Tesla

SolarCity Agrees to $2.6 Billion Buyout Offer From Tesla

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Tesla Motors Inc. said on Monday it had reached a deal with SolarCity Corp. to buy the solar panel installer for $2.6 billion, a big step in Chief Executive Elon Musk's plan to offer consumers a one-stop clean-energy shop.

The combined entity would sell solar panels, home battery storage systems and electric cars under a single brand.

"Solar and storage are at their best when they're combined," the companies said in a blog post on Tesla's website.

Musk, who is also chairman and a major shareholder in SolarCity, unveiled an updated "master plan" last month in which he sketched out a vision of an integrated carbon-free energy enterprise, offering electric vehicles, car sharing and solar energy systems.

The deal includes a "go-shop" provision that allows SolarCity to solicit offers from other potential buyers for 45 days through Sept. 14.

Up to Friday's close, SolarCity's stock had risen about 26 percent -- valuing the company at $2.62 billion -- since Tesla first made an offer on June 21.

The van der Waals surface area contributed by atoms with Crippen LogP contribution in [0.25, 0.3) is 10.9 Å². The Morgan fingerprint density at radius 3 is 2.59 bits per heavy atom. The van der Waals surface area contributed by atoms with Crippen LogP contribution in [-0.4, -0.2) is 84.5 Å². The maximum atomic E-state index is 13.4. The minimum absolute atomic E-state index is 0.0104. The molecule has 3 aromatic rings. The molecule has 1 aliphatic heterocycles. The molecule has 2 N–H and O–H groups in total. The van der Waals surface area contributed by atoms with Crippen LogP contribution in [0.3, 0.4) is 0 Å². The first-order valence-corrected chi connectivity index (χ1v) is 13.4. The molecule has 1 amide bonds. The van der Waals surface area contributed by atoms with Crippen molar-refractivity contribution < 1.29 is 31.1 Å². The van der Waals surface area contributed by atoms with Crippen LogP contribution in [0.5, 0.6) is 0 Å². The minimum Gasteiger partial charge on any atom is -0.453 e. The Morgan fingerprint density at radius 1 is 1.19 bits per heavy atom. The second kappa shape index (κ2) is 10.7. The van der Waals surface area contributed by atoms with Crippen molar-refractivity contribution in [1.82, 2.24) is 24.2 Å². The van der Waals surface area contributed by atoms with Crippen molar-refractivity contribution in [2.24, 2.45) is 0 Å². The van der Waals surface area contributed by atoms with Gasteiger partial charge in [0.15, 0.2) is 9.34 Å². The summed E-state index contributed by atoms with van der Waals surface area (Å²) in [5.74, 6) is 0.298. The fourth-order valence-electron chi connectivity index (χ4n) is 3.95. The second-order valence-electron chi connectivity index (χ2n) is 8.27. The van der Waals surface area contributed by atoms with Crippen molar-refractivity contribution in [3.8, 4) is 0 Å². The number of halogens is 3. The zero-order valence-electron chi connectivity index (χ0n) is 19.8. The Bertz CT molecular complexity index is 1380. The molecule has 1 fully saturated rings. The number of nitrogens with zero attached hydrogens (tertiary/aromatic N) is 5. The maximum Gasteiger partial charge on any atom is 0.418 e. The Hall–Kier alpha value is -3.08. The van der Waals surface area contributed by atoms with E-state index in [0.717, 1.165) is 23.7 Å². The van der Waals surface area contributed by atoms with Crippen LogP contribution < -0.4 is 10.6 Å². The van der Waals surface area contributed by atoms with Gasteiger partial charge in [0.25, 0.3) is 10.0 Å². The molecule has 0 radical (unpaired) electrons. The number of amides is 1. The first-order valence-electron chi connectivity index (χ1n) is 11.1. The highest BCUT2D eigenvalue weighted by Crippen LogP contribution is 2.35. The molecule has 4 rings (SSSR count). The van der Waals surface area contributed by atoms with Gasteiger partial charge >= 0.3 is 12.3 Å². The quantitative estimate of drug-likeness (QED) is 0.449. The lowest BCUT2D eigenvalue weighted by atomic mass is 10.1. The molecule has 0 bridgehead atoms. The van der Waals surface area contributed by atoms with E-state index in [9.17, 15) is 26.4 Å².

The companies said on Monday that SolarCity stockholders would receive 0.110 Tesla common shares for every share held.

The offer values SolarCity at $25.37 per share, based on the five-day volume-weighted average price of Tesla shares as of Friday.

SolarCity had formed a special committee to review Tesla's initial offer, which was pitched at 0.122 to 0.131 Tesla shares for each SolarCity share.

SolarCity's shares were down 5 percent at $25.36 in premarket trading on Monday. Tesla shares were little changed at $234.95.

The deal, expected to close in the fourth quarter, must be approved by a majority of the disinterested shareholders of Tesla and SolarCity, the companies said.

Tesla and SolarCity said they expect to save $150 million in costs in the first full year after deal closes as the combination improves their manufacturing efficiency and reduces customer acquisition costs.

The companies said the deal would also save customers money by lowering hardware costs and reducing installation costs.

Up to Friday's close, Tesla shares had risen 7 percent since the company first announced the offer.

Tesla's financial adviser was Evercore. Wachtell, Lipton, Rosen & Katz was its legal adviser. Lazard advised the special committee of SolarCity's board, while its legal adviser was Skadden, Arps, Slate, Meagher & Flom.

(Reporting by Swetha Gopinath in Bengaluru; Editing by Saumyadeb Chakrabarty)

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